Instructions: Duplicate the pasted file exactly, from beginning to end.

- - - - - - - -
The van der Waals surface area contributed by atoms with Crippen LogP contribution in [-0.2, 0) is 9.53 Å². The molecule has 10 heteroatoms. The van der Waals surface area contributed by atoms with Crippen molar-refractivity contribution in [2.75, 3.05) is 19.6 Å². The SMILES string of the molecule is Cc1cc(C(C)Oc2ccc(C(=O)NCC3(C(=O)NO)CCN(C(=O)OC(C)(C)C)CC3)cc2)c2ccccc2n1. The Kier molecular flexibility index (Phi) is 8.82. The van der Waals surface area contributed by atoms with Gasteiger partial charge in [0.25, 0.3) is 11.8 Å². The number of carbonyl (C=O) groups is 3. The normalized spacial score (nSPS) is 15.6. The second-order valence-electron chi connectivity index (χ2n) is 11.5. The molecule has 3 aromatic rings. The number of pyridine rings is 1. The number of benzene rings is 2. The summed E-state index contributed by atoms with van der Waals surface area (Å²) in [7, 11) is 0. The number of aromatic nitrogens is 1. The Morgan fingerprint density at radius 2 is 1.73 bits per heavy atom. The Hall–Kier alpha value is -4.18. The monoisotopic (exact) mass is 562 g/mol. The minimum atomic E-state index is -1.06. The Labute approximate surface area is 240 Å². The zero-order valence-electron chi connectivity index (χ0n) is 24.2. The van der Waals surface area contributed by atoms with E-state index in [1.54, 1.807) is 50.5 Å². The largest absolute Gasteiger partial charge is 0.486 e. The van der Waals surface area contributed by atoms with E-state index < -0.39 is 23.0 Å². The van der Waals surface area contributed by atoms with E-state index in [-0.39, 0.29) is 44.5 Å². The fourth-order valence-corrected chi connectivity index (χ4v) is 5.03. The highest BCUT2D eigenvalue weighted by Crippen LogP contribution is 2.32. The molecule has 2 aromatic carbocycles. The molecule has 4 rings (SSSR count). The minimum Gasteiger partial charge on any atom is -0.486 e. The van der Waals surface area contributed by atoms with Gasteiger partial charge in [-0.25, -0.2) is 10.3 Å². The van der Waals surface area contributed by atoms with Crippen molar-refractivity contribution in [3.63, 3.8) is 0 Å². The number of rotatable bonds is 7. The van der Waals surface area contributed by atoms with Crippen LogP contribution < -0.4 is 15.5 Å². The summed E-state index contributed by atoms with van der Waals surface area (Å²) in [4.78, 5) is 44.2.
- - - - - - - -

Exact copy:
The van der Waals surface area contributed by atoms with Crippen LogP contribution in [-0.2, 0) is 9.53 Å². The molecule has 10 heteroatoms. The van der Waals surface area contributed by atoms with Crippen molar-refractivity contribution in [2.75, 3.05) is 19.6 Å². The SMILES string of the molecule is Cc1cc(C(C)Oc2ccc(C(=O)NCC3(C(=O)NO)CCN(C(=O)OC(C)(C)C)CC3)cc2)c2ccccc2n1. The Kier molecular flexibility index (Phi) is 8.82. The van der Waals surface area contributed by atoms with Gasteiger partial charge in [0.25, 0.3) is 11.8 Å². The number of carbonyl (C=O) groups is 3. The normalized spacial score (nSPS) is 15.6. The second-order valence-electron chi connectivity index (χ2n) is 11.5. The molecule has 3 aromatic rings. The number of pyridine rings is 1. The number of benzene rings is 2. The summed E-state index contributed by atoms with van der Waals surface area (Å²) in [7, 11) is 0. The number of aromatic nitrogens is 1. The Morgan fingerprint density at radius 2 is 1.73 bits per heavy atom. The Hall–Kier alpha value is -4.18. The monoisotopic (exact) mass is 562 g/mol. The minimum atomic E-state index is -1.06. The Labute approximate surface area is 240 Å². The zero-order valence-electron chi connectivity index (χ0n) is 24.2. The van der Waals surface area contributed by atoms with E-state index in [1.54, 1.807) is 50.5 Å². The largest absolute Gasteiger partial charge is 0.486 e. The van der Waals surface area contributed by atoms with E-state index < -0.39 is 23.0 Å². The van der Waals surface area contributed by atoms with E-state index in [-0.39, 0.29) is 44.5 Å². The fourth-order valence-corrected chi connectivity index (χ4v) is 5.03. The highest BCUT2D eigenvalue weighted by Crippen LogP contribution is 2.32. The molecule has 2 aromatic carbocycles. The molecule has 4 rings (SSSR count). The minimum Gasteiger partial charge on any atom is -0.486 e. The van der Waals surface area contributed by atoms with Gasteiger partial charge in [-0.25, -0.2) is 10.3 Å². The van der Waals surface area contributed by atoms with Crippen molar-refractivity contribution in [3.63, 3.8) is 0 Å². The number of rotatable bonds is 7. The van der Waals surface area contributed by atoms with Crippen LogP contribution < -0.4 is 15.5 Å². The summed E-state index contributed by atoms with van der Waals surface area (Å²) in [4.78, 5) is 44.2.